Prescription Meds are Growing Problem

Home / Choosing a Rehab Facility / Prescription Meds are Growing Problem


Prescription Meds are Growing Problem

The Centers for Disease Control (CDC) revealed in a recent public report that the number of deaths for painkiller overdoses among women is four times higher than those from heroin and cocaine combined. Between 1999 and 2010, 48,000 women died from prescription painkiller overdoses.

CDC director Dr. Tom Frieden revealed that painkiller overdoses have increased 400% in the last ten years. Women are 50% more likely to be prescribed medication for treating pain than men. Statistics show that the highest rate of overdose appears to be among women in their 40s and 50s. The highest rate for opiate abuse comes from women in their 20s and 30s. The CDC report revealed that because women statistically have a lower body mass than men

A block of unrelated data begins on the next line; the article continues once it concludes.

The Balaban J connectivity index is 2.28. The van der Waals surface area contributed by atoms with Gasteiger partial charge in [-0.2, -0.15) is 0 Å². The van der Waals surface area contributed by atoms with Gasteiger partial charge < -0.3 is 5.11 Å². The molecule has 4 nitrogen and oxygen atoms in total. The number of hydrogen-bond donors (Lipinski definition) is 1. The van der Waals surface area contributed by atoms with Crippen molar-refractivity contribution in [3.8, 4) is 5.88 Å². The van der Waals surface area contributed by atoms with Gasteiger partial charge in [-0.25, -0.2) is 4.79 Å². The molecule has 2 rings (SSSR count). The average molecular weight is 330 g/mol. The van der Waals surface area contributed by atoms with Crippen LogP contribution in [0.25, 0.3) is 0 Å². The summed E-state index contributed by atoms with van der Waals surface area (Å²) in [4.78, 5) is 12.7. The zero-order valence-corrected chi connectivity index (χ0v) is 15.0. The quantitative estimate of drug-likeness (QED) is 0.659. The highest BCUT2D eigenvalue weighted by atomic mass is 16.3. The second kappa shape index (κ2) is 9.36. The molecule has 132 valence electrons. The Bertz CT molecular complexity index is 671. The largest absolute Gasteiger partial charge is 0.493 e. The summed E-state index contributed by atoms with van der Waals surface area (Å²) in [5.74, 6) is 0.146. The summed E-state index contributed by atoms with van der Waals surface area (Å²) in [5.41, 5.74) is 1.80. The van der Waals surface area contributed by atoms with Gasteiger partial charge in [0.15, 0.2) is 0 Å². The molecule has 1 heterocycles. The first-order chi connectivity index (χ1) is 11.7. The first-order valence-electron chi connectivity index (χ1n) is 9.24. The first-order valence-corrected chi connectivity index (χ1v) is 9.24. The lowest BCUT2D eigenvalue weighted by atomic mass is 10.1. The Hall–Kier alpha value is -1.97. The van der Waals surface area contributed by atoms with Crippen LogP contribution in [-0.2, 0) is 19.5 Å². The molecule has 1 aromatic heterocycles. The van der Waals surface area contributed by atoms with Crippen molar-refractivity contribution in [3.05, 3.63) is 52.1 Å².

Overdoses occur when an individual develops a tolerance for a particular drug and more & more of the substance is required to create the same feeling that the drug originally produced. Prescription painkillers like Vicodin, OxyContin, and Dilaudid are often so strong that in addition to decreasing the perception of pain, they often produce feelings of euphoria and can sedate users; sometimes slowing respiration until they simply stop breathing. This new report brings up serious concerns about the dependence that so many women have on opiate painkillers.

Seabrook is a private CARF accredited drug and alcohol treatment facility. We tailor our treatment to the individual patient’s needs in order to optimize outcomes—this often involves a combination of treatment, social supports, and other services. There is hope out there. All Seabrook programs are grounded in the Twelve Steps ofAlcoholics Anonymous (AA) and Narcotics Anonymous (NA). The Seabrook Model® of treatment includes a multifaceted medical approach to alcohol and other drugs including opiate detoxification, gender-specific therapy with special emphasis on relapse prevention, and family intervention services. Seabrook has treatment centers in New Jersey (NJ) and Pennsylvania (PA) with an outpatient office in New York (NY).